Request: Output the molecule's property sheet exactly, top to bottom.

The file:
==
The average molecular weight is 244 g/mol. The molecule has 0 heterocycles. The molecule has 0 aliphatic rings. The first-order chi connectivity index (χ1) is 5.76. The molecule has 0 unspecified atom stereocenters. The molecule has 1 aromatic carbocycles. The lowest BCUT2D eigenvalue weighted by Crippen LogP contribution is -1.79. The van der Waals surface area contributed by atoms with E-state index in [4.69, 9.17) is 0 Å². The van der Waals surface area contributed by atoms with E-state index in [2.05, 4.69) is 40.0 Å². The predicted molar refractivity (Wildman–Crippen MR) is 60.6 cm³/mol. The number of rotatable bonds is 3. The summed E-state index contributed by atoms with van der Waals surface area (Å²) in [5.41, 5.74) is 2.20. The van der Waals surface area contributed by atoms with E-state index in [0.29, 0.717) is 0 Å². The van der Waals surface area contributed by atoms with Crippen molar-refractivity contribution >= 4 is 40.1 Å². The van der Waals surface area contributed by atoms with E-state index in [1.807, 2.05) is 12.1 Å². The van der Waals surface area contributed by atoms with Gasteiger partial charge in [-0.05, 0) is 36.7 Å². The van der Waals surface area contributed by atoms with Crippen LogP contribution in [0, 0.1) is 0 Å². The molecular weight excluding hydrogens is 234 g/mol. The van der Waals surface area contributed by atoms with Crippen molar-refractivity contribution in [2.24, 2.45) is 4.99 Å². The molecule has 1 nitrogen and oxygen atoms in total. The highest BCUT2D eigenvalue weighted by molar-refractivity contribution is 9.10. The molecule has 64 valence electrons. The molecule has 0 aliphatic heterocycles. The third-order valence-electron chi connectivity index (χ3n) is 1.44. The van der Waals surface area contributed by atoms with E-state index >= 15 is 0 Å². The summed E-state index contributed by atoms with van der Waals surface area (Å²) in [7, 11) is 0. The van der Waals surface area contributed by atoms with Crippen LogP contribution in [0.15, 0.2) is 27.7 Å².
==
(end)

The average molecular weight is 244 g/mol. The molecule has 0 heterocycles. The molecule has 0 aliphatic rings. The first-order chi connectivity index (χ1) is 5.76. The molecule has 0 unspecified atom stereocenters. The molecule has 1 aromatic carbocycles. The lowest BCUT2D eigenvalue weighted by Crippen LogP contribution is -1.79. The van der Waals surface area contributed by atoms with E-state index in [4.69, 9.17) is 0 Å². The van der Waals surface area contributed by atoms with E-state index in [2.05, 4.69) is 40.0 Å². The predicted molar refractivity (Wildman–Crippen MR) is 60.6 cm³/mol. The number of rotatable bonds is 3. The summed E-state index contributed by atoms with van der Waals surface area (Å²) in [5.41, 5.74) is 2.20. The van der Waals surface area contributed by atoms with E-state index in [0.29, 0.717) is 0 Å². The van der Waals surface area contributed by atoms with Crippen molar-refractivity contribution >= 4 is 40.1 Å². The van der Waals surface area contributed by atoms with E-state index in [1.807, 2.05) is 12.1 Å². The van der Waals surface area contributed by atoms with Gasteiger partial charge in [-0.05, 0) is 36.7 Å². The van der Waals surface area contributed by atoms with Crippen LogP contribution in [0, 0.1) is 0 Å². The molecular weight excluding hydrogens is 234 g/mol. The van der Waals surface area contributed by atoms with Crippen molar-refractivity contribution in [2.24, 2.45) is 4.99 Å². The molecule has 1 nitrogen and oxygen atoms in total. The highest BCUT2D eigenvalue weighted by molar-refractivity contribution is 9.10. The molecule has 64 valence electrons. The molecule has 0 aliphatic heterocycles. The third-order valence-electron chi connectivity index (χ3n) is 1.44. The van der Waals surface area contributed by atoms with E-state index >= 15 is 0 Å². The summed E-state index contributed by atoms with van der Waals surface area (Å²) in [7, 11) is 0. The van der Waals surface area contributed by atoms with Crippen LogP contribution in [0.15, 0.2) is 27.7 Å².